University libraries play a vital role in supporting their parent institutions to achieve their objectives effectively. Librarians and faculty members are both involved in teaching students how to make use of the information resources available in their campus library. Collaboration between faculty and librarians is essential to enhance students learning and research, and help them develop their information competencies.
A commentary by Colette Meehan, Executive Editor, Library Management Today
Excerpt: “Improving the overall learning process, and the perceived value of university libraries, exists as a challenge for both the librarian and the educator. Librarians who develop relationships with university faculty support and pursue the mission of the institution. Therefore, the librarian and subsequently, the library gain notoriety. Educators acquire new tools for teaching, and the university thrives with professionals committed to preparing students fully, and dedicated to advancing the mission of the university.”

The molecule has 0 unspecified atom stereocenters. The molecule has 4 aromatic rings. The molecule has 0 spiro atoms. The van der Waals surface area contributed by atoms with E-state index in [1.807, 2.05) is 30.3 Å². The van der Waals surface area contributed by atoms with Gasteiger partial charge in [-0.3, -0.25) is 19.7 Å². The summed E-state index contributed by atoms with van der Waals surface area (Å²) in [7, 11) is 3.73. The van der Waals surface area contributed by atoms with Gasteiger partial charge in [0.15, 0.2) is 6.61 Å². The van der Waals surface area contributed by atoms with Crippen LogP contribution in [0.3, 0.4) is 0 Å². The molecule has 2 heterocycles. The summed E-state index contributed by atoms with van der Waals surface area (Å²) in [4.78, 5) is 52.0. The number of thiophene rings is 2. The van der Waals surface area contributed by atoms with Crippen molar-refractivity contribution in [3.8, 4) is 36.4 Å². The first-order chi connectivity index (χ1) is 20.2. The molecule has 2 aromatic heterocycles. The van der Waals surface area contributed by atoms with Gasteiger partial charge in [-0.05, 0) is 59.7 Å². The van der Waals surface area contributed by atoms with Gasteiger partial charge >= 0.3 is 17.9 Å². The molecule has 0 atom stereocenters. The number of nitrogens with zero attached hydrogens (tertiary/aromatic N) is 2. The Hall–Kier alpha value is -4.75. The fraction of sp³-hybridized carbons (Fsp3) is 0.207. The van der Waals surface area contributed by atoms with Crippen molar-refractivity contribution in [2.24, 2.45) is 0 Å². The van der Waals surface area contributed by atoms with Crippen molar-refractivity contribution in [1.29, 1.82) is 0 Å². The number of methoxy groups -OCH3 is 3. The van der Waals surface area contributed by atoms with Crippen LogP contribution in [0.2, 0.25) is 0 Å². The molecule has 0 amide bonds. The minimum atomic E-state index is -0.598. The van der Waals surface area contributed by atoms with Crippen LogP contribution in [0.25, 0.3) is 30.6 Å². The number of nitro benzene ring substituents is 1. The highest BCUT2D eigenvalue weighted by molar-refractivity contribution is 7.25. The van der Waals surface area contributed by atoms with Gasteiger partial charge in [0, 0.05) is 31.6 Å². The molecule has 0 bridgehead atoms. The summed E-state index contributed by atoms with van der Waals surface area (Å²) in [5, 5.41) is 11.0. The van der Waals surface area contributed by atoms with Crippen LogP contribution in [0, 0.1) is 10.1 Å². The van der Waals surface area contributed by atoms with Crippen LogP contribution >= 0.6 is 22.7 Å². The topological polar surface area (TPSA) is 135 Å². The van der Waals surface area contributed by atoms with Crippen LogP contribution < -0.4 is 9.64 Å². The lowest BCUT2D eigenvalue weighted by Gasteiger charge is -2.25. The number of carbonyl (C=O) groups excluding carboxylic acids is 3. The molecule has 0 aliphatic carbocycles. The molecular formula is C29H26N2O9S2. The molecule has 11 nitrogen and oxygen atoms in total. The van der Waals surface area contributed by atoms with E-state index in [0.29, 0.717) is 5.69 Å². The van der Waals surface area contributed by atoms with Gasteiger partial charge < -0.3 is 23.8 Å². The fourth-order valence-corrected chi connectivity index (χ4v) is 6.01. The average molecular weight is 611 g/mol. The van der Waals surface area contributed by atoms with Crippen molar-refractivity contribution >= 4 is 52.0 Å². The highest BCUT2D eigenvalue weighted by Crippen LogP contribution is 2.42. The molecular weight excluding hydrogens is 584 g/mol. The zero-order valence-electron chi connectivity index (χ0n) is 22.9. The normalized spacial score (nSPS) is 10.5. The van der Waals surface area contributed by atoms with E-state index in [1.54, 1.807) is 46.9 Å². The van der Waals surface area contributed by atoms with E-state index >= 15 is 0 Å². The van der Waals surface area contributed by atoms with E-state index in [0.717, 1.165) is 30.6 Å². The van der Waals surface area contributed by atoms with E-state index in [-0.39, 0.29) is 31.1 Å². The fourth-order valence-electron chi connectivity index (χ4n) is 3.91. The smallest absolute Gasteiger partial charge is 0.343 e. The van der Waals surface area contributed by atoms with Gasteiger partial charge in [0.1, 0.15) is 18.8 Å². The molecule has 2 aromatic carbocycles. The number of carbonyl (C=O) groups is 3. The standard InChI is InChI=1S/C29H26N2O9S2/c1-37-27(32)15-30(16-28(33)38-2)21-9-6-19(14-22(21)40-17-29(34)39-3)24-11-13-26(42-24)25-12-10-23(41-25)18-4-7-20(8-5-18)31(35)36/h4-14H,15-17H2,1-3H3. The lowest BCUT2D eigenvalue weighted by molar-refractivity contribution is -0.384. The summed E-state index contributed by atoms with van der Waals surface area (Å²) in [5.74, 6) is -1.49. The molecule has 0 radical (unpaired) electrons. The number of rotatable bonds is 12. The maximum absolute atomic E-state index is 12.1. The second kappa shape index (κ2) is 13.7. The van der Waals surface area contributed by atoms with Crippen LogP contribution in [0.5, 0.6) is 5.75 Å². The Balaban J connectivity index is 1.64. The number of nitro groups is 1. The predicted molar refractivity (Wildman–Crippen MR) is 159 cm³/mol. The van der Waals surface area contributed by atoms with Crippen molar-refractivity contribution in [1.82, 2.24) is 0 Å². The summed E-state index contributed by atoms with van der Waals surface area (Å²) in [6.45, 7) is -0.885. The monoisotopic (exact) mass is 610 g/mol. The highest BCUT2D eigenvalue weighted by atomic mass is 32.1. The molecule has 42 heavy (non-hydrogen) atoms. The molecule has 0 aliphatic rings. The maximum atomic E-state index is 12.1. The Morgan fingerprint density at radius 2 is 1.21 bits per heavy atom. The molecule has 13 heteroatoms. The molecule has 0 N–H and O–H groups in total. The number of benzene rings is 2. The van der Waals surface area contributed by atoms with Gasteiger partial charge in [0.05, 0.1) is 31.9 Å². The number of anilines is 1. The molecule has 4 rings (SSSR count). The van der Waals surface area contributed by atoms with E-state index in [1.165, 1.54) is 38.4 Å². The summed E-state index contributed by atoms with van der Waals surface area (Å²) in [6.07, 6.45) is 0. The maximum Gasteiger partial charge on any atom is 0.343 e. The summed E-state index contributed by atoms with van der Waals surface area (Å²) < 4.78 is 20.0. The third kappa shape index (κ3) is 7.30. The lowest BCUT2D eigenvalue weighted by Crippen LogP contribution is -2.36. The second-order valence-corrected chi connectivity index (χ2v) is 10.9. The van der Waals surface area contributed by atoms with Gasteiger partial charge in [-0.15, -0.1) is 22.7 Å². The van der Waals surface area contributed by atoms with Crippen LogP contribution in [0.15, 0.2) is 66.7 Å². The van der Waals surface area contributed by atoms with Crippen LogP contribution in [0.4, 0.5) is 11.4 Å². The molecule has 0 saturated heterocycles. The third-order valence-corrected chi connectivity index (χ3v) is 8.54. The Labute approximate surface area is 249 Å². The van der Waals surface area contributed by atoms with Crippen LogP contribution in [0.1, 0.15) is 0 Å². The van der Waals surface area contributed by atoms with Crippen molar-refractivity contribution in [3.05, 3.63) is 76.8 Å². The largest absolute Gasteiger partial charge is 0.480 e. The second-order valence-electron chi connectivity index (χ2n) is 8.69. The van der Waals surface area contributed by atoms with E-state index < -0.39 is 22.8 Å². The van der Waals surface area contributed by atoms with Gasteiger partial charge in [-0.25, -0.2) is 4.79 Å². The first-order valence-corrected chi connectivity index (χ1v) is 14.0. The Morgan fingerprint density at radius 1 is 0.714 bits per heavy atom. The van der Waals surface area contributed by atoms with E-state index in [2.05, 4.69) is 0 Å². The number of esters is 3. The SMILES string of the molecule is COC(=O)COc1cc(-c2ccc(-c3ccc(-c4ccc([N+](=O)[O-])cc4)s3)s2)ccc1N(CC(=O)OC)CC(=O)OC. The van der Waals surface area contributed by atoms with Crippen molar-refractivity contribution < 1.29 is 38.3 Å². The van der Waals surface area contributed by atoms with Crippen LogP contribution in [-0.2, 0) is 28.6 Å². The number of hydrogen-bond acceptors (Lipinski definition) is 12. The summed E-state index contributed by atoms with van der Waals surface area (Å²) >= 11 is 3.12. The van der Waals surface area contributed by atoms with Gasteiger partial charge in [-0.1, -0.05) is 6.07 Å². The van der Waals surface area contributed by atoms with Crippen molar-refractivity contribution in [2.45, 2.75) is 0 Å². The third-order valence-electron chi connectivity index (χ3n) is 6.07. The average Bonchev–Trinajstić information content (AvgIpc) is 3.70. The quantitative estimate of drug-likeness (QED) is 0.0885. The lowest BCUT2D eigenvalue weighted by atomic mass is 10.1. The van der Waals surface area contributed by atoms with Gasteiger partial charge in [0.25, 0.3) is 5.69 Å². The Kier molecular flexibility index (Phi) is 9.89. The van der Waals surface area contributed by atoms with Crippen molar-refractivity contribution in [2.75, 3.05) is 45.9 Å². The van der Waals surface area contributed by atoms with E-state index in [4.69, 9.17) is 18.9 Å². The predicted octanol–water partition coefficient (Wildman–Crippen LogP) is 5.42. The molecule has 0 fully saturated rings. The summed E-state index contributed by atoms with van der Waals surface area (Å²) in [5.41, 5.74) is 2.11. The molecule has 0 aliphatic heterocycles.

Rob Weir wrote “Using Library Experts Wisely” for Inside Higher Ed.
decided to try making a library specialist an ongoing part the writing seminar. I got in touch with Dave MacCourt at the University of Massachusetts library, the specialist assigned to my department, and we met for lunch. I don’t recall Dave’s exact words when I apologetically told him that I wanted to ditch the standard orientation for my writing class, but they were something to the effect that he had been waiting for years for someone to say that! We munched, brainstormed, and hammered out a work-in-progress whose basic premise was: do less, but do it more often until less became more.